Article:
Continued from here.
[This paper was originally published in Human Rights Global Focus, Vol. 5, Nos. 3&4, July-December 2010, pp 12-38 (late issue)]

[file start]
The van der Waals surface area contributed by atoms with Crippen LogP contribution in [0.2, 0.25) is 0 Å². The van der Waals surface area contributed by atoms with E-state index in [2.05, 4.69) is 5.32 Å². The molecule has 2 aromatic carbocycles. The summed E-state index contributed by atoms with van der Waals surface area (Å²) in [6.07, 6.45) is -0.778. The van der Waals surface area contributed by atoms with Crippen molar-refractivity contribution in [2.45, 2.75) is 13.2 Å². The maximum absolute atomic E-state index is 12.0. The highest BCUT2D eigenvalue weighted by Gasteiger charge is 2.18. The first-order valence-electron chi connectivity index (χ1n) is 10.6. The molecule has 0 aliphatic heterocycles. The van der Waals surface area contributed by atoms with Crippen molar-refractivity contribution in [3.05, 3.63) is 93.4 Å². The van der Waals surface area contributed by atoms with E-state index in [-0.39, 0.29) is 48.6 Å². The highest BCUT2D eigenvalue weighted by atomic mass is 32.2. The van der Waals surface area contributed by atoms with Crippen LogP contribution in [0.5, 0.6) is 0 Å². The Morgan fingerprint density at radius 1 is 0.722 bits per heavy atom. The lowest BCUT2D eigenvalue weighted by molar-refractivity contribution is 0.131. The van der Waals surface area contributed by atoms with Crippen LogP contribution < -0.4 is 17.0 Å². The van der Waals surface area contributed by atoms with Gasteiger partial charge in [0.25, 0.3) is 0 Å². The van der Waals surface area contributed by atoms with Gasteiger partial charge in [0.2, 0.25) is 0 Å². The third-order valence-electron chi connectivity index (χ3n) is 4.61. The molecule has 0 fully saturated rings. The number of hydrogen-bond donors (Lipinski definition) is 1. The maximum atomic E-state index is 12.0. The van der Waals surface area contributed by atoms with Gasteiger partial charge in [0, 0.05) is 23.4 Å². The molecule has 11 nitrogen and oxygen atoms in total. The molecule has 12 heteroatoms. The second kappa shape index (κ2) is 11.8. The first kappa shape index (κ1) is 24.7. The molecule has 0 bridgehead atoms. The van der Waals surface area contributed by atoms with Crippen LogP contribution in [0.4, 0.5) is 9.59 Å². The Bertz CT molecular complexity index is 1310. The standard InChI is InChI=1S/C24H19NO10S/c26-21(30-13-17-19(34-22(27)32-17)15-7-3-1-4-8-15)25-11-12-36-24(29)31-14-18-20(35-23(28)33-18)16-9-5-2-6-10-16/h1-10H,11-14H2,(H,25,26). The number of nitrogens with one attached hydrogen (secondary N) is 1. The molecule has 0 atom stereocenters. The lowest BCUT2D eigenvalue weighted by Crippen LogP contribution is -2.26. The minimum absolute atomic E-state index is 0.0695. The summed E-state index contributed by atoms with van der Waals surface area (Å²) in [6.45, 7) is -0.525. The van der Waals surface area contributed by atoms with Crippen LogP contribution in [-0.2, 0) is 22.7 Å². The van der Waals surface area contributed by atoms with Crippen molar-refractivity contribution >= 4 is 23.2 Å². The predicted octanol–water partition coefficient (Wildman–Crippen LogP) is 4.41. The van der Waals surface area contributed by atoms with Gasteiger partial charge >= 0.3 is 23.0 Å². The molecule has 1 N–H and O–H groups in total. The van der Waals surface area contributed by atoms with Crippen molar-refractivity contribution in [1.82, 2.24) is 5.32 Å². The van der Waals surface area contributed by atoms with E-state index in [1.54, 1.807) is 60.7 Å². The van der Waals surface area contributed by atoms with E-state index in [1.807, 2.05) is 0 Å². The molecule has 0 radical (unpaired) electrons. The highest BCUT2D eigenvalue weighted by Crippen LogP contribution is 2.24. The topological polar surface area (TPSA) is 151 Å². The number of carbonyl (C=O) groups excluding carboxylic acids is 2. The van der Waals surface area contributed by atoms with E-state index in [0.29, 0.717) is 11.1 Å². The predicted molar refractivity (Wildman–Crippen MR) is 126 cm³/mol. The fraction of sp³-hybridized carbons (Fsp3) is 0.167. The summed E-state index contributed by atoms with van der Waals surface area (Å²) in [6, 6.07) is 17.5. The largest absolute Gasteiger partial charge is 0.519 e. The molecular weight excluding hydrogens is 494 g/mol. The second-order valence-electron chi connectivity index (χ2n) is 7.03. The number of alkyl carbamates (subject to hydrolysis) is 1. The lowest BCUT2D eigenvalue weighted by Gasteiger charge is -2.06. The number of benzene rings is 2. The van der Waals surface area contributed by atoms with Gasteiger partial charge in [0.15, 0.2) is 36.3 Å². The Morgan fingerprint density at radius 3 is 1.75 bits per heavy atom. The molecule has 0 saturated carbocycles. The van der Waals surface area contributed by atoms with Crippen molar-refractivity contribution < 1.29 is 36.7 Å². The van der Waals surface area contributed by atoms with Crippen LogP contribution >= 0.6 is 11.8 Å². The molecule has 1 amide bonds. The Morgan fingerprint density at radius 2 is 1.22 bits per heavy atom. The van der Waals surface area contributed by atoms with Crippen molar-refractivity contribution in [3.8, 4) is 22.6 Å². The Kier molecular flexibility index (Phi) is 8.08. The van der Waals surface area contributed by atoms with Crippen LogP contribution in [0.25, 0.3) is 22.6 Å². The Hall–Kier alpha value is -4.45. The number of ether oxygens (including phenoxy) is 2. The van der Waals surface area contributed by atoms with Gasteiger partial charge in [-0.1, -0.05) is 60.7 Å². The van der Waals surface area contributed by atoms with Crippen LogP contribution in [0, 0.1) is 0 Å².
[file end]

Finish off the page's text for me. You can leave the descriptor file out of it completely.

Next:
Moreover, atrocities against Dalits (social boycott, kidnapping, murder, abduction, bonded labour, intimidation, rape, honour killings and residential segregation) have also increased many folds during the economic reforms measures. Tapan Basu in his engaging review of Anand Teltumbde’s latest book on Khairlanji: A Strange and Bitter Crop writes, “[t]he paradox of Indian modernity is that it instigates Dalits to fight for social justice, even as more and more social injustices are heaped upon them everyday” (Hindu, December 7, 2008). It is this heightened amount of Dalit atrocities wrapped in a double foil of chronic poverty and emerging Dalit assertion that has in fact come to challenge the much hyped neo-liberal market-economy model and the promise that it flags for the deepening of democracy in India. There has been about a three-fold rise in cases of crime against Dalits such as murders, grievous hurt, rape, social boycott etc during the last decade and half (Puniyani 2002). Late Suraj Bhan, the then Chairman of the National SC and ST Commission, while speaking in a seminar on Reservation In Privatisation organised by the Ambedkar Trust (Jalandhar), commented that more than 45,000 cases of atrocities against Dalits and downtrodden have been registered in India during the past one year alone. However, if the numbers of those cases, which were either suppressed or went unnoticed, are included, the total figure could easily go up to one hundred thousand (The Tribune September 5, 2005). During 2003-05 the number of such atrocities against Dalits was 69,216 (Mungekar 2006).